SLR - August 2015 - Zara Hercules

Effects of Thai Foot Massage on Balance Performance in Diabetic Patients with Peripheral Neuropathy:  A Randomized Parallel-Controlled Trial

Reference: Chatchawan U, Eungpinichpong W, Plandee P, Yamauchi J. Effects of Thai Foot Massage on Balance Performance in Diabetic Patients with Peripheral Neuropathy: A Randomized Parallel-controlled Trial. Med Sci Monit Basic Res. 2015 Apr 20; 21:68-75

Scientific Literature Review

Reviewed By: Zara Hercules, DPM
Residency Program: Wyckoff Heights Medical Center

Podiatric Relevance: This is an interesting article because it is a holistic approach to managing peripheral neuropathy. Thai foot massage can easily be incorporated into the care and treatment plan of the diabetic neuropathic patient. Whether the option of surgical intervention is crucial or a practicable cosmetic procedure, this type of non-invasive therapy can be beneficial to either process. The diabetic neuropathic patient can gain self-confidence and balance through Thai foot massage soon after an initial treatment.  

In some cases of patient with peripheral neuropathy, something as subtle as losing feeling and balance in the feet can be the starting point of self-doubt. Diabetes can take so much away from a person and the diabetic patient can frequently, quietly and privately suffer emotionally. Patients that feel more in control of their physical health are the patients that are more likely to comply with post-op instructions and with long-term recommendations. Helping our diabetic patients maintain a decent quality of life is what we ultimately strive to do.  The clinical question the authors were attempting to answer here was whether or not Thai foot massage is a viable complementary treatment for balance performance, ROM of the foot, and sensation in diabetic patients with peripheral neuropathy. All of these areas are of significance to the podiatric surgeon. Holistically, Thai foot massage is not complex and it is easy to perform. This technique may be a viable treatment for home health care to provide as well as in the clinical setting for the diabetic neuropathic patient.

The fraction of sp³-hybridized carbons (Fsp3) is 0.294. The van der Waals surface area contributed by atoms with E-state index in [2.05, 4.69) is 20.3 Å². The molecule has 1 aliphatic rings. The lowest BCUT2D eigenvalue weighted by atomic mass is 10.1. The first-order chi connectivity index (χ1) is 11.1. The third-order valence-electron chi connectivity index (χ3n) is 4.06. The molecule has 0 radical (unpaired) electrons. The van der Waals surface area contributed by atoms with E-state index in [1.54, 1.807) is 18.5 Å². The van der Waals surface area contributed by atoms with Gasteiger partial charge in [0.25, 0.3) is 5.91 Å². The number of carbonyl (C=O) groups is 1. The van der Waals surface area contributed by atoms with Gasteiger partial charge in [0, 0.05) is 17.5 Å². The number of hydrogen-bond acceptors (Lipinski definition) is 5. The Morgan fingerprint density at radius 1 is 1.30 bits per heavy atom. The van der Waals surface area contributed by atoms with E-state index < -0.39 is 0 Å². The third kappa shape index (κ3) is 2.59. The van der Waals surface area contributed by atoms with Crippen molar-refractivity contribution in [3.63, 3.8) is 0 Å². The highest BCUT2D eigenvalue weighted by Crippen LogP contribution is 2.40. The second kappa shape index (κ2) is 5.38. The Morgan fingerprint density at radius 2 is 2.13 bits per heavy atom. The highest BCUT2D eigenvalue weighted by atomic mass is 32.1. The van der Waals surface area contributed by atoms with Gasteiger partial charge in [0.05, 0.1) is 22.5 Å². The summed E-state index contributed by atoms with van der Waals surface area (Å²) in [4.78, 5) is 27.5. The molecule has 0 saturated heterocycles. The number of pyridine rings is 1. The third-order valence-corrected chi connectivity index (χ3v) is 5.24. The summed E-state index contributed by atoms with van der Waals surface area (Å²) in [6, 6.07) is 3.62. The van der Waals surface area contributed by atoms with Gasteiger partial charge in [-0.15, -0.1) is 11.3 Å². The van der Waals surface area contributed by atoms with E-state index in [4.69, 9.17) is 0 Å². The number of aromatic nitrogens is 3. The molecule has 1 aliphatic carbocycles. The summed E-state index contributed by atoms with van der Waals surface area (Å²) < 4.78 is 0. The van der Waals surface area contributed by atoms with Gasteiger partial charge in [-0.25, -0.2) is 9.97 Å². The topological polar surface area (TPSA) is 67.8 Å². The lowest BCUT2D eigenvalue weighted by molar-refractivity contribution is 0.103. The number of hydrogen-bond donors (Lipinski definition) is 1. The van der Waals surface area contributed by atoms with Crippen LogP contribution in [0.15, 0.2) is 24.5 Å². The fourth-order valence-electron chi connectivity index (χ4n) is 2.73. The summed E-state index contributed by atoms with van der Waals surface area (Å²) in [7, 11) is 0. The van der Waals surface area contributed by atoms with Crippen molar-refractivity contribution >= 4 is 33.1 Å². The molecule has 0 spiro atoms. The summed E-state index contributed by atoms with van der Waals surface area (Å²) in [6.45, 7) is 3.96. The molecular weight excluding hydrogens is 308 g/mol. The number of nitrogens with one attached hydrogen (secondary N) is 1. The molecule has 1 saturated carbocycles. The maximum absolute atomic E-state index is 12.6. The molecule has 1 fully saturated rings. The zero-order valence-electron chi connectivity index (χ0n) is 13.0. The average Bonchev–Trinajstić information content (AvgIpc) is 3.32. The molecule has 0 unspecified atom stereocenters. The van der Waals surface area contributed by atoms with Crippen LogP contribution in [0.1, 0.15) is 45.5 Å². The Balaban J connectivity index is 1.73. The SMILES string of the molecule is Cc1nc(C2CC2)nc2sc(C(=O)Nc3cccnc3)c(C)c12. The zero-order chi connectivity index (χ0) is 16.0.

Methods: Sixty patients with type II diabetes were randomly assigned to either the Thai foot massage or control groups. The control group received health education guidelines for self-care that included washing and checking feet daily, applying lotion to the feet, avoid wearing tight shoes, wearing shoes and socks at all times and refraining from smoking.  

The Thai foot massage group received a modified Thai traditional foot massage for 30 minutes three days per week for two weeks. Remaining below the pressure pain threshold, direct thumb pressure was applied until the participant started to feel some discomfort. The pressure is maintained for 5-10 seconds at each Thai meridian pressure point. First, pressure was directed plantarly from the heel to the base of the metatarsophalangeal joints. Second, onto the dorsum of the foot from the ankle to the base of the metatarsophalangeal joint.  Third, attention is directed to the lower anterior leg inferior to superior along the tibialis anterior. Followed by attention to the lower posterior leg inferior to superior along the gastrocnemius muscles and then around the knee. This technique is done in supine and lateral decubitus positions. They measured time up and go (TUG), one leg stance (OLS), the range of motion (ROM) of the foot, and foot sensation via Semmes-Weinstein Monofilament Test (SWMT) before treatment, after the first single massage session and after two weeks of treatment.

Results: Immediately after the foot massage, timed getting up and going (TUG) was recorded in minutes. In the single treatment session, only the Thai foot massage group showed a significant improvement in TUG. After the two weeks treatment, both the Thai foot massage and the control group showed a significant improvement in TUG and OLS. However, when comparing between the two groups, the Thai foot massage group showed better improvement in TUG than the control group. The Thai foot massage group also showed significant improvements in ROM and SWMT base line level of sensation between having neuropathy and having normal sensation after the two week treatment.

Conclusion: Direct-deep pressure combined with gentle distraction on the muscle and joints of the foot and lower leg as done with Thai foot massage can increase local blood circulation with stimulation of their somatosensory system. So, when sensory and segmental adjustments play a positive intricate role in postural control by changing pressure distribution, proprioception, muscle tension, joint angle and muscle length, this can have a profound and positive effect on my type II diabetic patient that has peripherally neuropathy in a noteworthy and measureable way.

Thai foot massage can be a viable complementary treatment for balance performance, ROM of the foot and for foot sensation in diabetic patients with peripheral neuropathy. When considering surgical intervention on the type II diabetic patient with peripheral neuropathy, this information can help the podiatric surgeon treat the patient holistically as well. Thai foot massage can be a viable treatment when used in conjunction with the patient’s current medical program.

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